I wanted badly to hold the piglets, but I knew from hearing the men talk that a mother sow could be very protective of her young. Once, while I was sitting at the kitchen table with my father and grandfather drinking coffee and eating pancakes and sausage, my dad told a story about a man he knew in another county. The man had been trying to wean a litter of pigs from their mother. The sow was away for a few moments, scrounging the pasture for weeds and nuts, when he decided to use a burlap bag to gather up the piglets. He jumped the fence and began catching the lightning-fast pigs, stuffing them squealing into the bag to carry them into the next barn, where they'd be given a nice pen with an automatic corn feeder. He was about done when he heard something at the entrance to the shed. The sow was on him before he could even turn to try and jump the fence. She torn off a large section of his bicep and did the same to his calf before he finally managed to get a leg up and over the fence. When my father was finished telling the story, my grandfather said, "Damn fool. Everyone knows you got to thump a pig once between the eyes before you put them in the bag. Numbs them for a while. Keeps them quiet."
I stood up in the manger aisle and brushed off my overalls. I'd decided the best thing to do was go tell my father about the sow and piglets, then bother him until he let me help with the babies. There were vitamins to give them with a syringe into their soft mouths, and a quick shot of antibiotics for them and their mother too, just under the skin behind the left ear. It'd hurt, and they'd squeal in protest, but the shot fought off the scours, a deadly intestinal sickness that could leave an entire litter dead in just a few hours if not treated, or dehydrated and weak, ochre diarrhea over them all if they did manage to live.
I tiptoed through the barn to the front door. Just as I was about to pull the door open to the bright outside, I paused to look out through a crack in the door. I saw my grandfather coming toward the barn on a muddy tractor. I snuck back into the spot where I'd been, the sow now raising her head from time to time to sniff the occasional piglet that wandered from nipple to snout. It looked like she was kissing them. The little pigs would scurry back to the others when their mother touched them with her cold, wet nose. The scene made me laugh, but I put my hand over my mouth and crouched back down to hide from my grandfather.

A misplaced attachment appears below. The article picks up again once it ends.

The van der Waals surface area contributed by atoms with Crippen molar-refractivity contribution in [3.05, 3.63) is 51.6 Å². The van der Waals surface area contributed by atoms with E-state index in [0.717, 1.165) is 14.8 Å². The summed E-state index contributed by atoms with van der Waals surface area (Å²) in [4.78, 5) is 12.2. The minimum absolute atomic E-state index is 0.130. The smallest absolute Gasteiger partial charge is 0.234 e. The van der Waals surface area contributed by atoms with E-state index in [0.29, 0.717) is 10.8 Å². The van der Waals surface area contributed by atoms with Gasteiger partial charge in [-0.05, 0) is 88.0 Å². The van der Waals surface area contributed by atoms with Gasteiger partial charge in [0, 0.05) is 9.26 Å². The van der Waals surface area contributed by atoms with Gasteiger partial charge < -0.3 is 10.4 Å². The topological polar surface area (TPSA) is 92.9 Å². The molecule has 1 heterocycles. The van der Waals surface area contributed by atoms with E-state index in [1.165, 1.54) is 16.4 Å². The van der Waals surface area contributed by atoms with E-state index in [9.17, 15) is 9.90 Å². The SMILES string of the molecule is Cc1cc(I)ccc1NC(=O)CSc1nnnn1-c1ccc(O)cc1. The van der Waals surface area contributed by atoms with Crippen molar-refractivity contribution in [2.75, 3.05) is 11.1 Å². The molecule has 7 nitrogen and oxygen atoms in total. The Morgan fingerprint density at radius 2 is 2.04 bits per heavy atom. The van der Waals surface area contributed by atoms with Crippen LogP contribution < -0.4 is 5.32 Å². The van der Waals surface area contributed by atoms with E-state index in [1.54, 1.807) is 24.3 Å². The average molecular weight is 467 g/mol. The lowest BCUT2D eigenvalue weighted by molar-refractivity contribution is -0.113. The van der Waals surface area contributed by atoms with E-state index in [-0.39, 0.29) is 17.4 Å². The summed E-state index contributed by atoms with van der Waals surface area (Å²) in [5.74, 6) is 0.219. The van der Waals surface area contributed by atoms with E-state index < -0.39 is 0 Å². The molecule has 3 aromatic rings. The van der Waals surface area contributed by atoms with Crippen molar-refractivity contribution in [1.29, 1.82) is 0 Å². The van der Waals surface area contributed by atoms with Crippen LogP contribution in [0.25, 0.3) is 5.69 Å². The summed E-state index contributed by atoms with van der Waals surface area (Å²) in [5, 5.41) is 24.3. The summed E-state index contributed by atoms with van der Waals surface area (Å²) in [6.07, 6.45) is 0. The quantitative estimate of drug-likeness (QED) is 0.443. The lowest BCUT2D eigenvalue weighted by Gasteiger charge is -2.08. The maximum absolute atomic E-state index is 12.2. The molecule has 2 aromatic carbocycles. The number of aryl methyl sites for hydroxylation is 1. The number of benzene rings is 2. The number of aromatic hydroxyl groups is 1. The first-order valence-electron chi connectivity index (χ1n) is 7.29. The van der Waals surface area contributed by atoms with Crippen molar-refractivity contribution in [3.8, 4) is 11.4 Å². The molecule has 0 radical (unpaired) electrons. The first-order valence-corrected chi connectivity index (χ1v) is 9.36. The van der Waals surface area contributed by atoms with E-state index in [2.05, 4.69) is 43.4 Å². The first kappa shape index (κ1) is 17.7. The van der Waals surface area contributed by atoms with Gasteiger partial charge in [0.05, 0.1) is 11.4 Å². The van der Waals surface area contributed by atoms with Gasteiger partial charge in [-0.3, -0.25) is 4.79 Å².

He walked quickly into the barn. Light flooded over the old feeding stalls, making them look more like chrome than wood. I tucked myself deeper into my corner, where cobwebs filled the space between two beams, thick like cotton candy. My grandfather walked right up to the partition, moved a pitchfork, leaned it on a board behind him, and looked over the plank at the sow. I was angry that he knew about her. Back then I assumed he knew everything, especially those things that made me happy, and was always there to draw the line between what was supposed to be serious farm work and what could be fun. All the pregnant sows, once they were close to full term (three months, three weeks, and three days of gestation), went to his farm across the pasture to the farrowing house. He treated the building with a no-nonsense regimen that did not allow us kids to pet or hold the baby pigs. We were to clean underneath the stalls and feed the sows but were not to touch the baby pigs, creating in me a feeling that he was a cruel man, a man who didn't know how good he had it.
I tried to make my body collapse into the small space, but my bottom was full figured and I could only manage to inch back slightly. I wore Derrick and Darren's hand-me-down overalls; they were made for stocky boys, and, for me, my mother had to hem them so much that the seam made a band just an inch or so below my fleshy knees. I sucked in my belly and tried to breathe silently, allowing only a snippet of air out, exhaling through my nose in precise intervals, which I believed would keep me from drawing my grandfather's attention to the corner.
He had always been skinny, and, with the light behind him, he appeared to be frozen on a pole for a moment, a scarecrow waiting for something to happen. He watched the sow like that for what seemed to be half a day, then left the barn, the door still open, clearly a sign he was coming back. He strode back through the door carrying a gunnysack in his hand. When he picked out a spot that was best to climb into the pen with the sow, he nearly stepped on the end of my work boot. I held my breath completely. Once into the pen, he slowly walked to the back end of the sow. He examined the afterbirth and the pigs. I thought I saw him holding his breath, too. The sow didn't notice him; she was grunting rhythmically, easing into a nap, as the piglets nursed less eagerly, some of them falling asleep as well.